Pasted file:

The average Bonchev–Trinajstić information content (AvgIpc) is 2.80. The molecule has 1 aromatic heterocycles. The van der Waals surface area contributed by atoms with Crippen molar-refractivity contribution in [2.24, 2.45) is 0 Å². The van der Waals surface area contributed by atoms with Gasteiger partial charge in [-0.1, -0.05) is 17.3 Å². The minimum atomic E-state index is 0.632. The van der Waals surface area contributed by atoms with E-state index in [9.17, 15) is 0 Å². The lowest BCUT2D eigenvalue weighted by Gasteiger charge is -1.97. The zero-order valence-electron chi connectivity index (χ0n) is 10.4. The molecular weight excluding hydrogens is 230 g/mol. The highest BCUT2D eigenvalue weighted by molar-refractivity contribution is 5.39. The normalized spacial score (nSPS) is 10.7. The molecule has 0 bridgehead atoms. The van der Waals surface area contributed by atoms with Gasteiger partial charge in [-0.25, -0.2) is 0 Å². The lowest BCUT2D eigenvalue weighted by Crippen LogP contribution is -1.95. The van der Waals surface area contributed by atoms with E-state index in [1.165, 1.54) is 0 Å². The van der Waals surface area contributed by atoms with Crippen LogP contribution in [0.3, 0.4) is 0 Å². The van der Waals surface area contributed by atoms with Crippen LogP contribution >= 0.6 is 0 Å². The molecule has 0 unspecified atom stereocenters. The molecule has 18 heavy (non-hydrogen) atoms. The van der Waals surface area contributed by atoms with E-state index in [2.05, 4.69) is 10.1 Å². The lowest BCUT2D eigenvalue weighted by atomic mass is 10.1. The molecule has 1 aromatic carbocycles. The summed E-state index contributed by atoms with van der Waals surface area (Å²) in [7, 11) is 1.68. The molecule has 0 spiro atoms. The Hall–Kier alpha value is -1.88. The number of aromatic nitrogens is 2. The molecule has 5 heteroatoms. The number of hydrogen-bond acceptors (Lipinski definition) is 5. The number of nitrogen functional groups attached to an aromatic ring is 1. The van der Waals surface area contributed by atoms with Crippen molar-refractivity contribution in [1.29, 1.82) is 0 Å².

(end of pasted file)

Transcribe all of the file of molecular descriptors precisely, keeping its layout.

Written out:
The average Bonchev–Trinajstić information content (AvgIpc) is 2.80. The molecule has 1 aromatic heterocycles. The van der Waals surface area contributed by atoms with Crippen molar-refractivity contribution in [2.24, 2.45) is 0 Å². The van der Waals surface area contributed by atoms with Gasteiger partial charge in [-0.1, -0.05) is 17.3 Å². The minimum atomic E-state index is 0.632. The van der Waals surface area contributed by atoms with E-state index in [9.17, 15) is 0 Å². The lowest BCUT2D eigenvalue weighted by Gasteiger charge is -1.97. The zero-order valence-electron chi connectivity index (χ0n) is 10.4. The molecular weight excluding hydrogens is 230 g/mol. The highest BCUT2D eigenvalue weighted by molar-refractivity contribution is 5.39. The normalized spacial score (nSPS) is 10.7. The molecule has 0 bridgehead atoms. The van der Waals surface area contributed by atoms with Gasteiger partial charge in [-0.25, -0.2) is 0 Å². The lowest BCUT2D eigenvalue weighted by Crippen LogP contribution is -1.95. The van der Waals surface area contributed by atoms with E-state index in [1.165, 1.54) is 0 Å². The van der Waals surface area contributed by atoms with Crippen LogP contribution in [0.3, 0.4) is 0 Å². The van der Waals surface area contributed by atoms with Crippen LogP contribution >= 0.6 is 0 Å². The molecule has 0 unspecified atom stereocenters. The molecule has 18 heavy (non-hydrogen) atoms. The van der Waals surface area contributed by atoms with E-state index in [2.05, 4.69) is 10.1 Å². The lowest BCUT2D eigenvalue weighted by atomic mass is 10.1. The molecule has 1 aromatic carbocycles. The summed E-state index contributed by atoms with van der Waals surface area (Å²) in [7, 11) is 1.68. The molecule has 0 spiro atoms. The Hall–Kier alpha value is -1.88. The number of aromatic nitrogens is 2. The molecule has 5 heteroatoms. The number of hydrogen-bond acceptors (Lipinski definition) is 5. The number of nitrogen functional groups attached to an aromatic ring is 1. The van der Waals surface area contributed by atoms with Crippen molar-refractivity contribution in [1.29, 1.82) is 0 Å².